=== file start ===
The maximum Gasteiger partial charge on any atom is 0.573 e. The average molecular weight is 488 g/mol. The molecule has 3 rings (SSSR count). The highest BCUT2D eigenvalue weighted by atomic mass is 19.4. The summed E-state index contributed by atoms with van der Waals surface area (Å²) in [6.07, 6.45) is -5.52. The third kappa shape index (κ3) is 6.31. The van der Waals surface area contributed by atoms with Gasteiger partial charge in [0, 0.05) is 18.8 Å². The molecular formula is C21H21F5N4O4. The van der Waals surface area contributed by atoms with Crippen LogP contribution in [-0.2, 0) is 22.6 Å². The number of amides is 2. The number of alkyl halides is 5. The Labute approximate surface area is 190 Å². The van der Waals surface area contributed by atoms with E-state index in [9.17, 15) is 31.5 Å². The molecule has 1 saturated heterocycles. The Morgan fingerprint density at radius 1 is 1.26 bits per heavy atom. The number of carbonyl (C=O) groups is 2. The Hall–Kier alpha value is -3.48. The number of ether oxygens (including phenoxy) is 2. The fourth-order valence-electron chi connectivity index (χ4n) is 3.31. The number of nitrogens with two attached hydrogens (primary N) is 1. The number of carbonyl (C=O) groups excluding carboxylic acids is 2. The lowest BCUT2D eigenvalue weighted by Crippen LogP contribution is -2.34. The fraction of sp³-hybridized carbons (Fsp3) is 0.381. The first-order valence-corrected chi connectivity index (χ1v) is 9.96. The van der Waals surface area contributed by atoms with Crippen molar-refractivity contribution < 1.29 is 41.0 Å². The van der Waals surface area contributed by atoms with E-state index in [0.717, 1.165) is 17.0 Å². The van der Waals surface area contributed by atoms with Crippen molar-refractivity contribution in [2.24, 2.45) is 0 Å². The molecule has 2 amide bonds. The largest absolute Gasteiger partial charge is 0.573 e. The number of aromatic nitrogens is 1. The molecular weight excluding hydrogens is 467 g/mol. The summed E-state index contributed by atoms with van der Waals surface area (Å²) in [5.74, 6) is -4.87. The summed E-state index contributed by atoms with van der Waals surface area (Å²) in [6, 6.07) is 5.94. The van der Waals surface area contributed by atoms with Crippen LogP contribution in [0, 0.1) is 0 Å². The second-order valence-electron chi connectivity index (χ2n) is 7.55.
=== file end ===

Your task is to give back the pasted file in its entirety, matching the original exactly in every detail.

The maximum Gasteiger partial charge on any atom is 0.573 e. The average molecular weight is 488 g/mol. The molecule has 3 rings (SSSR count). The highest BCUT2D eigenvalue weighted by atomic mass is 19.4. The summed E-state index contributed by atoms with van der Waals surface area (Å²) in [6.07, 6.45) is -5.52. The third kappa shape index (κ3) is 6.31. The van der Waals surface area contributed by atoms with Gasteiger partial charge in [0, 0.05) is 18.8 Å². The molecular formula is C21H21F5N4O4. The van der Waals surface area contributed by atoms with Crippen LogP contribution in [-0.2, 0) is 22.6 Å². The number of amides is 2. The number of alkyl halides is 5. The Labute approximate surface area is 190 Å². The van der Waals surface area contributed by atoms with E-state index in [9.17, 15) is 31.5 Å². The molecule has 1 saturated heterocycles. The Morgan fingerprint density at radius 1 is 1.26 bits per heavy atom. The number of carbonyl (C=O) groups is 2. The Hall–Kier alpha value is -3.48. The number of ether oxygens (including phenoxy) is 2. The fourth-order valence-electron chi connectivity index (χ4n) is 3.31. The number of nitrogens with two attached hydrogens (primary N) is 1. The number of carbonyl (C=O) groups excluding carboxylic acids is 2. The lowest BCUT2D eigenvalue weighted by Crippen LogP contribution is -2.34. The fraction of sp³-hybridized carbons (Fsp3) is 0.381. The first-order valence-corrected chi connectivity index (χ1v) is 9.96. The van der Waals surface area contributed by atoms with Crippen molar-refractivity contribution < 1.29 is 41.0 Å². The van der Waals surface area contributed by atoms with E-state index in [0.717, 1.165) is 17.0 Å². The van der Waals surface area contributed by atoms with Crippen molar-refractivity contribution in [2.24, 2.45) is 0 Å². The molecule has 2 amide bonds. The largest absolute Gasteiger partial charge is 0.573 e. The number of aromatic nitrogens is 1. The molecular weight excluding hydrogens is 467 g/mol. The summed E-state index contributed by atoms with van der Waals surface area (Å²) in [5.74, 6) is -4.87. The summed E-state index contributed by atoms with van der Waals surface area (Å²) in [6, 6.07) is 5.94. The van der Waals surface area contributed by atoms with Crippen LogP contribution in [0, 0.1) is 0 Å². The second-order valence-electron chi connectivity index (χ2n) is 7.55.